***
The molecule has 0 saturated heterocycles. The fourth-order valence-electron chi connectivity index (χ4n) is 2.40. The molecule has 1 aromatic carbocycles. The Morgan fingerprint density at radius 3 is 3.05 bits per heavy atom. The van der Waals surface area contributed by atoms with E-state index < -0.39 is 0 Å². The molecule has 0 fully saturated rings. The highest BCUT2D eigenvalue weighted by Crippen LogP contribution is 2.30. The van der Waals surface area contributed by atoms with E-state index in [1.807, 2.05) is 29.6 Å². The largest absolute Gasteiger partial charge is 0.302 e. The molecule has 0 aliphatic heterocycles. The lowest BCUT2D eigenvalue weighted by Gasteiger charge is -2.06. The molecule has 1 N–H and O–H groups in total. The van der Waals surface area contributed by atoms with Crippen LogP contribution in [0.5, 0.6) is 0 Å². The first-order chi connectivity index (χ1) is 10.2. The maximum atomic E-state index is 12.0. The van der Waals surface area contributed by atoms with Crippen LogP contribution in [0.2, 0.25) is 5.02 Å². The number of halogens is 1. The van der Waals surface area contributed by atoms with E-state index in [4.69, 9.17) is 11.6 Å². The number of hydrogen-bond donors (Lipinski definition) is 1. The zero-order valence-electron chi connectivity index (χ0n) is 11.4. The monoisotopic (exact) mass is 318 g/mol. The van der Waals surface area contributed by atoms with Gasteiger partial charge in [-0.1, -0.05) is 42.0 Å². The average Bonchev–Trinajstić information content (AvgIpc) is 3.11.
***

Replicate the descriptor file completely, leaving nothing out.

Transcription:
The molecule has 0 saturated heterocycles. The fourth-order valence-electron chi connectivity index (χ4n) is 2.40. The molecule has 1 aromatic carbocycles. The Morgan fingerprint density at radius 3 is 3.05 bits per heavy atom. The van der Waals surface area contributed by atoms with E-state index < -0.39 is 0 Å². The molecule has 0 fully saturated rings. The highest BCUT2D eigenvalue weighted by Crippen LogP contribution is 2.30. The van der Waals surface area contributed by atoms with E-state index in [1.807, 2.05) is 29.6 Å². The largest absolute Gasteiger partial charge is 0.302 e. The molecule has 0 aliphatic heterocycles. The lowest BCUT2D eigenvalue weighted by Gasteiger charge is -2.06. The molecule has 1 N–H and O–H groups in total. The van der Waals surface area contributed by atoms with Crippen LogP contribution in [0.5, 0.6) is 0 Å². The first-order chi connectivity index (χ1) is 10.2. The maximum atomic E-state index is 12.0. The van der Waals surface area contributed by atoms with Crippen LogP contribution in [0.2, 0.25) is 5.02 Å². The number of halogens is 1. The van der Waals surface area contributed by atoms with E-state index in [4.69, 9.17) is 11.6 Å². The number of hydrogen-bond donors (Lipinski definition) is 1. The zero-order valence-electron chi connectivity index (χ0n) is 11.4. The monoisotopic (exact) mass is 318 g/mol. The van der Waals surface area contributed by atoms with Gasteiger partial charge in [-0.1, -0.05) is 42.0 Å². The average Bonchev–Trinajstić information content (AvgIpc) is 3.11.